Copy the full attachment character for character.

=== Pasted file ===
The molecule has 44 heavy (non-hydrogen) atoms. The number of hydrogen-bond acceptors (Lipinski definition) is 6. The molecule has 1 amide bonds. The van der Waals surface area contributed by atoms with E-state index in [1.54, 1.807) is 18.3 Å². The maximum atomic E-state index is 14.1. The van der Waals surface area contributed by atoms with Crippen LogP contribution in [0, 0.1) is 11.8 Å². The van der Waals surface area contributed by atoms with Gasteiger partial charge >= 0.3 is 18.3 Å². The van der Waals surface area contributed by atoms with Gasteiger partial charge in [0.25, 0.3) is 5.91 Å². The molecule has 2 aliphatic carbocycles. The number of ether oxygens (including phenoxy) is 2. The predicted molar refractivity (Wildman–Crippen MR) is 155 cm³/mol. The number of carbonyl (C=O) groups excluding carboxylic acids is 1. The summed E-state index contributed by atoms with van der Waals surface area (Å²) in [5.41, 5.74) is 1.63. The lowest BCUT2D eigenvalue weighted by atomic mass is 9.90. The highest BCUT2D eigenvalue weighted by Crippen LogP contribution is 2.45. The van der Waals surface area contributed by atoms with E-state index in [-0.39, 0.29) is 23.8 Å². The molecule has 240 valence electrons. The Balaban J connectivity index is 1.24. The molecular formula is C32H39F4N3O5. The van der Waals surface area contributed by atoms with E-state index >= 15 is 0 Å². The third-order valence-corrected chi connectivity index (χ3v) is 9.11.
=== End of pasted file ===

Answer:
The molecule has 44 heavy (non-hydrogen) atoms. The number of hydrogen-bond acceptors (Lipinski definition) is 6. The molecule has 1 amide bonds. The van der Waals surface area contributed by atoms with E-state index in [1.54, 1.807) is 18.3 Å². The maximum atomic E-state index is 14.1. The van der Waals surface area contributed by atoms with Crippen LogP contribution in [0, 0.1) is 11.8 Å². The van der Waals surface area contributed by atoms with Gasteiger partial charge >= 0.3 is 18.3 Å². The van der Waals surface area contributed by atoms with Gasteiger partial charge in [0.25, 0.3) is 5.91 Å². The molecule has 2 aliphatic carbocycles. The number of ether oxygens (including phenoxy) is 2. The predicted molar refractivity (Wildman–Crippen MR) is 155 cm³/mol. The number of carbonyl (C=O) groups excluding carboxylic acids is 1. The summed E-state index contributed by atoms with van der Waals surface area (Å²) in [5.41, 5.74) is 1.63. The lowest BCUT2D eigenvalue weighted by atomic mass is 9.90. The highest BCUT2D eigenvalue weighted by Crippen LogP contribution is 2.45. The van der Waals surface area contributed by atoms with E-state index in [-0.39, 0.29) is 23.8 Å². The molecule has 240 valence electrons. The Balaban J connectivity index is 1.24. The molecular formula is C32H39F4N3O5. The van der Waals surface area contributed by atoms with E-state index >= 15 is 0 Å². The third-order valence-corrected chi connectivity index (χ3v) is 9.11.